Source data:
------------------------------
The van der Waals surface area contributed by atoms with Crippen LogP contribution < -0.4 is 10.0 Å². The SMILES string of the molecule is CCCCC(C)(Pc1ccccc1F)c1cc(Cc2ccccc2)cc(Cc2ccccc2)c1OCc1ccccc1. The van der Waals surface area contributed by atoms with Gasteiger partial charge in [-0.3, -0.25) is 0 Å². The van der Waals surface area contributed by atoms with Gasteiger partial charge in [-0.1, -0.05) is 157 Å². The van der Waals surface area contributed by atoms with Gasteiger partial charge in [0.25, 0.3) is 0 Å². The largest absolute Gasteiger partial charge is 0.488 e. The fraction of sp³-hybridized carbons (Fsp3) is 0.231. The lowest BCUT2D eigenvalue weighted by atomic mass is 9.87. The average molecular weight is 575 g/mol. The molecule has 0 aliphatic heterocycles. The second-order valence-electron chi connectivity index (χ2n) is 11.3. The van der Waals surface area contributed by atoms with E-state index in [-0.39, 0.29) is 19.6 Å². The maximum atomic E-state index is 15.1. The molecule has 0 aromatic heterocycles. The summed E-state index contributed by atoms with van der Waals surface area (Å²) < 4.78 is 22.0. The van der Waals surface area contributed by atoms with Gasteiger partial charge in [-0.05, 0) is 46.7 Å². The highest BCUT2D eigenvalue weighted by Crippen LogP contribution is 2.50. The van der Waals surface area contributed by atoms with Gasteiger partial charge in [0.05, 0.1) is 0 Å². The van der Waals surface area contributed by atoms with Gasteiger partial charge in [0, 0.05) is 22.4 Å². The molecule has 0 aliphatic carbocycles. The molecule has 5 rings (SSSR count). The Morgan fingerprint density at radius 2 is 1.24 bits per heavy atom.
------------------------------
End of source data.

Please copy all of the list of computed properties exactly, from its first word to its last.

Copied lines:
The van der Waals surface area contributed by atoms with Crippen LogP contribution < -0.4 is 10.0 Å². The SMILES string of the molecule is CCCCC(C)(Pc1ccccc1F)c1cc(Cc2ccccc2)cc(Cc2ccccc2)c1OCc1ccccc1. The van der Waals surface area contributed by atoms with Gasteiger partial charge in [-0.3, -0.25) is 0 Å². The van der Waals surface area contributed by atoms with Gasteiger partial charge in [-0.1, -0.05) is 157 Å². The van der Waals surface area contributed by atoms with Gasteiger partial charge in [0.25, 0.3) is 0 Å². The largest absolute Gasteiger partial charge is 0.488 e. The fraction of sp³-hybridized carbons (Fsp3) is 0.231. The lowest BCUT2D eigenvalue weighted by atomic mass is 9.87. The average molecular weight is 575 g/mol. The molecule has 0 aliphatic heterocycles. The second-order valence-electron chi connectivity index (χ2n) is 11.3. The van der Waals surface area contributed by atoms with E-state index in [-0.39, 0.29) is 19.6 Å². The maximum atomic E-state index is 15.1. The molecule has 0 aromatic heterocycles. The summed E-state index contributed by atoms with van der Waals surface area (Å²) < 4.78 is 22.0. The van der Waals surface area contributed by atoms with Gasteiger partial charge in [-0.05, 0) is 46.7 Å². The highest BCUT2D eigenvalue weighted by Crippen LogP contribution is 2.50. The van der Waals surface area contributed by atoms with Gasteiger partial charge in [0.05, 0.1) is 0 Å². The van der Waals surface area contributed by atoms with Gasteiger partial charge in [0, 0.05) is 22.4 Å². The molecule has 0 aliphatic carbocycles. The molecule has 5 rings (SSSR count). The Morgan fingerprint density at radius 2 is 1.24 bits per heavy atom.